Hirobumi Ito (1841-1909) was a Japanese statesman and one of the younger leaders of the Meiji government. He took primary responsibility for the creation of the constitutional system which governed Japan until 1945.
In the middle of the 19th century, Japan was governed by the Tokugawa shoguns (military dictators, or the bakufu). The emperor, though nominally Japan's ruler, had little influence on the government. In virtual isolation from the world since about 1600, a medieval Japan was persuaded by the threat of force by Commodore Matthew C. Perry to open its doors to the West in a series of consular treaties. The shogunate's meek accession to Western demands precipitated a nationalistic reaction, the overthrow of the bakufu, and the restoration of the governing power to the emperor.
Hirobumi Ito was born the son of a peasant named Juzo Hayashi on Sept. 2, 1841, in Tokamura, a village in the Choshu domain in western Honshu. His family rose in status when his father was adopted into a low-ranking samurai family.
Ito studied at the private academy of Shoin Yoshida, a fierce advocate of loyalty to the emperor and a critic of the weak response of the bakufu to the West. Like many of Yoshida's students, Ito became an ardent imperialist loyalist. In 1859 he went to the capital, Edo (modern Tokyo), where he came into contact with many other young samurai loyalists and participated in such antiforeign demonstrations as an incendiary attack on the British legation.
Ito soon realized that crude antiforeign acts were not a rational policy and that it would be necessary for Japan to adopt the weapons and technology of the West in order to survive. In 1863, under orders from the lord of Choshu, he sailed for Europe and stayed for nearly a year in London, studying the West at firsthand. In 1864 he received news of Western intentions to send an expedition against Choshu, which had defied the treaties signed by the bakufu. Ito rushed back to Japan in a vain attempt to mediate the dispute and to dissuade the Choshu leadership from foolish attempts to defy the foreigners.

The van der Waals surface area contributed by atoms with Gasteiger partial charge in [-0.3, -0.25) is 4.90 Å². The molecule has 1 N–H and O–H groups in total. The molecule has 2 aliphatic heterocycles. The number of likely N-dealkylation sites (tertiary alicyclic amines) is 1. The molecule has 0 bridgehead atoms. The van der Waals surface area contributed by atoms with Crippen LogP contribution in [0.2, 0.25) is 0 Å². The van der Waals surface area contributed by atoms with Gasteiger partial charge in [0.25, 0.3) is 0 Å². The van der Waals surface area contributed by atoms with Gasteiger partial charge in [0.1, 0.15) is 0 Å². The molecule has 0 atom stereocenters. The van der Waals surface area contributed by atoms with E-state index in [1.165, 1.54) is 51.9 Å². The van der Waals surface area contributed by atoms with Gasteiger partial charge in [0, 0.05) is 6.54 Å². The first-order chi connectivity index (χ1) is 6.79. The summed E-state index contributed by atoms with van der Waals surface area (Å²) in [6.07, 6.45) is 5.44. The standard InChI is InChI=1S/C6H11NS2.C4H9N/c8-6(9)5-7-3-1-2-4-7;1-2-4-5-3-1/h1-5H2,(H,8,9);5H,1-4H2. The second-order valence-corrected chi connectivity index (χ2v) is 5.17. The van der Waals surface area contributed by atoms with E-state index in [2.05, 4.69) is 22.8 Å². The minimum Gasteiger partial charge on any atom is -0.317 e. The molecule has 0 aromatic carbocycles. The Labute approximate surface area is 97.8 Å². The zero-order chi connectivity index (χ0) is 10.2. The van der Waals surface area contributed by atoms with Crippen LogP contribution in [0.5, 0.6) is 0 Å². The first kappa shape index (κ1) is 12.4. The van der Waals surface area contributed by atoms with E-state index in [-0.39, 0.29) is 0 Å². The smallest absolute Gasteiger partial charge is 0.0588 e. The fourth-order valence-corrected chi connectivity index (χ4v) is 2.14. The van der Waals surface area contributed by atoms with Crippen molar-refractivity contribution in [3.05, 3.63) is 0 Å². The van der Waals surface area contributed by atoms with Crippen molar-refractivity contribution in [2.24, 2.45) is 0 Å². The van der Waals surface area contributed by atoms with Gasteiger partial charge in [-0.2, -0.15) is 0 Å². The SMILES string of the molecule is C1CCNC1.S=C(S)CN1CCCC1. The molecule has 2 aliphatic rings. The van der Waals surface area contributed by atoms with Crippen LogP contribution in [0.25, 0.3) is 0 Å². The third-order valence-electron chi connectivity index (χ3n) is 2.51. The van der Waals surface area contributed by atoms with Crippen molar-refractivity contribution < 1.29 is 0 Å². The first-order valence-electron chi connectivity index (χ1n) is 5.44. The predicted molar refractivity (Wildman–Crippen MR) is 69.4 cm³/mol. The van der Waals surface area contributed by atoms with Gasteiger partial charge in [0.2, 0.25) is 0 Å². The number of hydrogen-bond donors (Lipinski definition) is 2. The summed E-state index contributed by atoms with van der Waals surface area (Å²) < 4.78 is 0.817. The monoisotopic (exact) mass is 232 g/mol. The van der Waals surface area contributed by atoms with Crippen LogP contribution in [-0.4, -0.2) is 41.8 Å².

Although he roused the ire of more xenophobic loyalists by his efforts, in 1865 he advocated armed resistance to a bakufu expedition against Choshu. He also helped to promote the Satsuma-Choshu alliance, which led to the Meiji restoration of 1868.
Early Official Career
As one of the younger members of the new imperial government, Ito had a hand in a wide variety of reforms, including the establishment of a decimal system of currency, the building of a mint at Osaka, the establishment of a banking system, and the building of an internal communication system of telegraphs, railroads, and light-houses.
In 1878 Ito became minister of home affairs and, together with Shigenobu Okuma, one of the leading younger men in the government. However, he disagreed with Okuma on matters of public finance, and believing in the need for caution in constitutional reform, he opposed Okuma's proposal for the immediate establishment of an English-style parliamentary system. In 1881, backed by other officials from Satsuma and Choshu, he succeeded in forcing Okuma out of office. During the next decade Ito became the most powerful and influential leader in the government.
The greatest undertaking of Ito's career began in March 1882, when he departed for Europe to study constitutional systems. He spent most of his time in Berlin and Vienna, learning the technical details and theoretical justification of the German constitutional system. On his return to Japan, he set to work to devise a new political system which would accommodate conservative pressures within the government for an autocratic monarchical system, yet provide a modern and up-to-date alternative to the English model of constitutional government demanded by liberal and radical elements outside the government. He supervised the preparation of laws establishing a new peerage in 1884, a modern cabinet system in 1885, an imperial household ministry in 1886, and a privy council in 1888.